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Italian Herb Focaccia

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Italian Herb Focaccia

I haven’t made focaccia for a very long time. This delicious flat bread can be baked in a shallow pan, which will yield a little more height, more interior crumb for dipping in EVOO. It can also be baked free form, directly on baking stone– it may not be as tall as ones baked in a pan, but more crusty for sure. Well, how to have the best of both worlds?

The magic is baking in a pan, AND in a high temperature oven (425°F–450°F, preheated at least 20 minutes), use baking stone (for even heat distributing) and water sprays (to create a baking environment similar to brick oven, producing crunchy crust). My focaccia this time turned out awesome. I think it was the best focaccia I’ve ever had (including store bought and restaurants)~ crusty with every bite, yet the interior crumb is very soft and fluffy for dipping in extra virgin olive oil, not to mention the wonderful aroma from the herbs.

I used Zojirushi bread maker to knead the dough as my KitchenAid stand mixer was dying on me. This is a relatively easy recipe because the ingredients are simple and the machine does all the hard work. It’s so easy that I think I will have my kids made the bread next time.

Italian Herb Focaccia Recipe (makes 1 large 9″ x 13″ loaf)

Ingredients:
1 cup warm water
3 tbsp olive oil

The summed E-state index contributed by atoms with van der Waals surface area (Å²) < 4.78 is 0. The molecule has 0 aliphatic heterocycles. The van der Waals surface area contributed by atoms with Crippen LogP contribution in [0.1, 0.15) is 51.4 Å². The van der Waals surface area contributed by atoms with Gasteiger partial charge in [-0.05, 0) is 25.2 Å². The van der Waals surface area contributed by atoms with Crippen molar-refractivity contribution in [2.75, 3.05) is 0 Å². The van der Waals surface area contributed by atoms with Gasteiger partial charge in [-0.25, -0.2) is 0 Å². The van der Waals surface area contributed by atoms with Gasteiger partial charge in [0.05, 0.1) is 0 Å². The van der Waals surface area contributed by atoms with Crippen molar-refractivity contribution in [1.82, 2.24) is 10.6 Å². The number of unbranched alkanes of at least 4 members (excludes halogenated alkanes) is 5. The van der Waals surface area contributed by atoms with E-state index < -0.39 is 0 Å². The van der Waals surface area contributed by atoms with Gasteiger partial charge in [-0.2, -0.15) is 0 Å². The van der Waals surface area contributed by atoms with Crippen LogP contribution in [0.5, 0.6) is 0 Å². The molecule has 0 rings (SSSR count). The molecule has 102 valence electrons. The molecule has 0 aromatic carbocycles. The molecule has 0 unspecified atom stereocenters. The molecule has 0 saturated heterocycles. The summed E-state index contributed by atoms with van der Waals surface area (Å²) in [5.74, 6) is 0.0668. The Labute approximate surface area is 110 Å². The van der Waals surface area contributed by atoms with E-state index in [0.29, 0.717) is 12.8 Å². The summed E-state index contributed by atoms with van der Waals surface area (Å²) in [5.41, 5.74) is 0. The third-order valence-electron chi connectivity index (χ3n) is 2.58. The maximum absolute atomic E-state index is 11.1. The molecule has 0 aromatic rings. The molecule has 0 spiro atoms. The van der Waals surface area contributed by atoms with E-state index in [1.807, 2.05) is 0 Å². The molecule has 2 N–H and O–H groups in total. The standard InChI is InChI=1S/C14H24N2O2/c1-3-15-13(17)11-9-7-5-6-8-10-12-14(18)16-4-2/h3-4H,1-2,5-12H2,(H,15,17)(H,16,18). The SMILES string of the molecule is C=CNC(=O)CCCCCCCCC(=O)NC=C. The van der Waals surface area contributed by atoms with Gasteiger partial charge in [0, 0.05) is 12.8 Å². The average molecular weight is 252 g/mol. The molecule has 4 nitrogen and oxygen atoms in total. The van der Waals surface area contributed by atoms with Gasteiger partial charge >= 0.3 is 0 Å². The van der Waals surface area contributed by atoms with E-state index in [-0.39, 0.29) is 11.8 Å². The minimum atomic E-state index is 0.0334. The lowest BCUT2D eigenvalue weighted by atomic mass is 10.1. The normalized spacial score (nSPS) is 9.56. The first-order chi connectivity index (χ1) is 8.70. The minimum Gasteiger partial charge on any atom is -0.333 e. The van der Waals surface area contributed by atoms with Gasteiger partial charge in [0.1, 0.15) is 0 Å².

3 cups bread flour
2 tsp dry yeast
2 tsp salt
3 tsp dried Italian seasoning mix

Method (using Zojirushi bread maker for dough kneading):

  1. Add water and olive oil at the bottom of breadmaker loaf pan. Then add bread flour, covering the liquid. Make a indentation in the center and add yeast to the ndentation. Put salt and Italian seasoning mix at different corner. Select “DOUGH” course and press “START”.
  2. When the course finishes all cycles, remove dough to a greased large bowl. Cover bowl and rest in a warm place until the dough doubles in size. Meanwhile grease a 9″x13″ shallow pan with 1 tbsp olive oil.
  3. Remove dough from the bowl to a lightly floured surface. Punch down the dough and stretch out slightly. Transfer to greased baking pan, stretch out the dough with fingers to cover the bottom of the pan. Cover pan with plastic wrap, rest in a warm place until the dough doubles the height.
  4. Preheat oven to 425°F (at least 20 minutes) with baking stone positioned on upper 1/3 rack. Fill a spray bottle with some water.
  5. Drizzle 2 tbsp olive oil on top of the bread, then make dimples, 2 inches apart, with your finger. Sprinkle some ground black pepper and kosher salt on top.
  6. Quickly spray water to oven walls, about 2-3 spray per side. Do it quick before the oven loses its heat. Place baking pan and dough on baking stone. Bake for 15-18 minutes, until the top is golden and crusty. Remove focaccia from the pan and cool on a rack.

Regina’s Note:

  • Dough rise: after Zojirushi finishes its dough course (including rise cycles), I took the dough out and rest dough in a bowl until it doubles in size. 2nd rest in greased baking pan is double in height– it takes a longer time but I think it makes very soft fluffy interior crumb.
  • Leftover focaccia can be frozen. Just wrap up tightly and placed inside an air-tight ziplock bag. When ready to serve, thaw in fridge slowly then fresh it up in the oven.
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I got a pizza stone last Christmas but didn’t really use it until I tried out this recipe. Instead of baking the bread in a pan, I baked it on the stone. The purpose of pizza stone (some called baking stone) is to create an oven temperature that is similar to a brick oven, which distributes heat evenly and thus producing better crusty breads. I just love the rustic look of the focaccia.